Kenton Sparks, in God’s Word in Human Words, wants to let Scripture set the agenda for theology.
This means accepting Scripture as it is.
If the return of Christ did not come to pass in the first century, as Paul and the author of Revelation anticipated, then so be it: such is the Word of God. If Scripture tells us on the one hand that women cannot speak in church, and on the other hand that they may prophesy there, then so be it: such is the Word of God. In like manner, if Scripture tells us that women cannot have authority over men, and if at the same time God has chosen Deborah to lead Israel, then so be it: such is the Word of God. And if such is the Word of God–that it is diverse in its messages–then our theological work will sometimes involve judgments about which of God’s diverse messages it Israel and the church should set the final precedent in our theology (p. 355).
In his next-to-the-last chapter Sparks looked at three examples of how he has come to deal with the results of the historical method.
The first example is the historical-critical unveiling of the story of David in 1 and 2 Samuel as propoganda. The idea that David went out of his way to save and respect King Saul and that, in spite of killing most of them, he was kind to Saul’s family does not represent the reality of David. He seems to have been a much darker character in reality. Yet it is the biblical portrait of David that Jews and Christians have fallen in love with.
Sparks refers to Baruch Halpern’s book, David’s Secret Demons. I found Halpern’s dedication of that book both amusing and insightful. He dedicated the book to “Aunt Claire, for the whoops of horror it occasioned.” Presumably his aunt loved the King David who got brutally deconstructed in his book. No wonder she whooped.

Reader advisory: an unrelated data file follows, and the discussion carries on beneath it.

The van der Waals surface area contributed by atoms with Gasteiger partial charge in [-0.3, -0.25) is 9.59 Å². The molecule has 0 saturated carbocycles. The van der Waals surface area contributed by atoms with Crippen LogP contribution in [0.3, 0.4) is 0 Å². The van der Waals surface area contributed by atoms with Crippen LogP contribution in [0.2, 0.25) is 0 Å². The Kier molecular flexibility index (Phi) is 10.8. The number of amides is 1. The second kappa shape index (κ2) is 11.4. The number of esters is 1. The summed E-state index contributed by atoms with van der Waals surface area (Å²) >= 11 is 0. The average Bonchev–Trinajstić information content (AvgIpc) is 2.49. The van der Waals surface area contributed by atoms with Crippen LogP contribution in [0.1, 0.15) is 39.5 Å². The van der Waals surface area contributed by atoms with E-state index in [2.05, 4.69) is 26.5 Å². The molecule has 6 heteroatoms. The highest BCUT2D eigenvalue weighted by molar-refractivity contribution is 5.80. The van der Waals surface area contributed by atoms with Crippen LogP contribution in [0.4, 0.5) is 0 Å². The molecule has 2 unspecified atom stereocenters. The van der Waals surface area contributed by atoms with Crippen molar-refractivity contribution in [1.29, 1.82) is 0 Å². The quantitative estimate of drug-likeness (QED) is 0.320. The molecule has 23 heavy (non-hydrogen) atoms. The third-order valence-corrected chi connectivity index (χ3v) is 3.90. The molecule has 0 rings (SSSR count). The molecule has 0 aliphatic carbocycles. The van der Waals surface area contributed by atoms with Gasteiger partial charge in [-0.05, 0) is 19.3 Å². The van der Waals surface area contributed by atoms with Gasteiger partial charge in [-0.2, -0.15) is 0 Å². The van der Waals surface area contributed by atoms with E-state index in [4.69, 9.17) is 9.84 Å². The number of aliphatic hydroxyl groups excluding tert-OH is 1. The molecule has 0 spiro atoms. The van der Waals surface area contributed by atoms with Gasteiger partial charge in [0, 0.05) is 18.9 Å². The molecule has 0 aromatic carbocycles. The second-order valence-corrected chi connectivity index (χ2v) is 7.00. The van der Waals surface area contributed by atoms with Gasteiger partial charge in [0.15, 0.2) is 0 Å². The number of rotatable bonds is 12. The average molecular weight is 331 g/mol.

Yet Halpern and Sparks are right. You have to dig under the surface of the court propaganda to write a historical biography of David. But Sparks does something Halpern does not. Sparks finds value in the unhistorical version of David we find in 1 and 2 Samuel. The example of a king who was kind even to his enemies was fulfilled in Christ. By a kind of chastened use of allegory and a perspective from the Bible as a whole, he appropriates the story of David as a theologically valid narrative.
He also says that, because those who compiled and wrote 1 and 2 Samuel lived at a later time and had to rely on the biased court documents as sources, they did not really err. I don’t believe in inerrancy in the first place and I can’t imagine that this would be convincing to anyone who held the standard doctrine of verbal inspiration. Nevertheless, it is true that the authors had to use the sources that were available to them. At least 1 and 2 Samuel leave in place the traces of David’s immorality and cruelty. Chronicles usually just leaves this aspect of David out of the story.
The other two examples are the mistake about the nearness of the end of history in Daniel and Revelation and the biblical support for husbands and fathers as heads of household and leaders in the church (see the quote above).
His handling of the issue of patriarchy is interesting. Unlike many feminist exegetes, Sparks accepts that the majority opinion in the Bible favors at least a soft patriarchy (where male leadership is set within the context of love and support). However, he also sees that within Scripture and the early church (the apocryphal Acts of Paul) there was a minority voice favoring a more equal role for women. He argues that sometimes it is legitimate to take up a minority voice among the diverse voices of Scripture.
I agree, although I think his case would be stronger if he showed why this is not just a matter of political correctness. Sometimes the world changes. In biblical times women, as a condition of human survival, were more consumed by their inescapable role as life givers. Men are barren in that we do not gestate or give birth.
This is still true. But technology (more than political movements) has let women no longer be so consumed by their life-giving and nurturing roles. Birth control, infant formula, day care, washing machines, microwave ovens and a host of other new inventions and institutions have freed women. They are now free to pick up other roles and do other things with most of their lives.
So theology needs to adapt. The majority voice about patriarchy in the Bible was more valid for its time. The minority voice is more valid for ours.